Paper wasps (Polistes fuscatus) are very good at recognizing and remembering individual faces. In the spring, sexually mature females, known as “foundresses,” race to secure a nest site which they may maintain either alone or alongside a coterie of co-foundresses with whom they share brood space. For a given foundress to cooperate with her allies and thwart potential usurpers, she must be able to recognize individual wasps as distinct entities.
The most thoroughly studied populations of paper wasps are those in and around Ann Arbor, Michigan and Ithaca, New York. Wasps from both locations show a striking amount of diversity in facial markings and possess the ability to learn and remember individual faces. Recently, a new population was discovered in Rothrock, Pennsylvania in which individuals seem to lack the highly variable face patterning present in the NY and MI populations. Is this observation an indication that this population lacks the ability to recognize individuals in the way that other populations do?
In their study, Elizabeth Tibbetts and her team of researchers from the University of Michigan found that the Pennsylvania population does exhibit far less variation in facial markings than the Michigan wasps. By measuring social interactions between familiar and unfamiliar social partners, they discovered no evidence that the Pennsylvania wasps remember other individuals. Furthermore, when subjected to a learning assay, the Pennsylvania population appeared to be incapable of learning to distinguish faces while the Michigan population learned to do so very quickly. They also demonstrated that Pennsylvania population was genetically distinct from the Michigan population, which they attributed to the geographic distance between them.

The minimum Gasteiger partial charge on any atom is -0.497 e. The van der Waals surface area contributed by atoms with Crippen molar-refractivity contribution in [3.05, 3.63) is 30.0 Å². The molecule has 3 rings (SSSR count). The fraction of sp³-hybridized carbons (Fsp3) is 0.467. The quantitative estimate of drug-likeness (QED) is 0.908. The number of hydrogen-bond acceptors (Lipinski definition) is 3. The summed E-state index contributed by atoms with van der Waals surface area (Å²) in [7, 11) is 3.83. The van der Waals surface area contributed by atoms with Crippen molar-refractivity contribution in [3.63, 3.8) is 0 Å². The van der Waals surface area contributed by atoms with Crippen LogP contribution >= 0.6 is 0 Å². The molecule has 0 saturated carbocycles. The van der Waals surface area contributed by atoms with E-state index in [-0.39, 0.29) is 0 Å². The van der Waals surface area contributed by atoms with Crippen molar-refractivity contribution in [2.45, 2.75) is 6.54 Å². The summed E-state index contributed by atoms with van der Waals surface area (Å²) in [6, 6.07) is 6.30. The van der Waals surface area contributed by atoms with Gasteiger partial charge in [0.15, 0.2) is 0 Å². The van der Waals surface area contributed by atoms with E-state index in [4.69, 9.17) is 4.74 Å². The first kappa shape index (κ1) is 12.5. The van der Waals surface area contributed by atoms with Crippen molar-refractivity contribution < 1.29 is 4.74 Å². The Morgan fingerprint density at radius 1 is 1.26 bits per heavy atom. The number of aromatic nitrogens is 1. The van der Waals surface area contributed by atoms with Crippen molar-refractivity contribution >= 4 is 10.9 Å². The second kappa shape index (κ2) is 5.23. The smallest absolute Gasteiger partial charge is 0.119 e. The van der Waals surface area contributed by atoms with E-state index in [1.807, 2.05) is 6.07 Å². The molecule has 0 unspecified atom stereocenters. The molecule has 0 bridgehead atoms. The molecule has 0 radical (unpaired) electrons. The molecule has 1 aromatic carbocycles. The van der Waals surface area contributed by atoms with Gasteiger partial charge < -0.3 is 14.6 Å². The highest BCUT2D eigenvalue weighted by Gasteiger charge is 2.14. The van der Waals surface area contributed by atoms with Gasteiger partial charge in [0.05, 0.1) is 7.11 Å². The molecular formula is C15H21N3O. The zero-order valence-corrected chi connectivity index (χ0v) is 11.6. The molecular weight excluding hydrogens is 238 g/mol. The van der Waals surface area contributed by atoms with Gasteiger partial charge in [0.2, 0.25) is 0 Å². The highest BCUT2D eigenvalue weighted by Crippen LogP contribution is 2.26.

It is unclear whether or not the Pennsylvania population has lost the high level of facial pattern variation and individual recognition that has made P. fuscatus famous, or failed to acquire it. What is clear, however, is that paper wasp communication systems are capable of rapid evolution and can vary even within a species.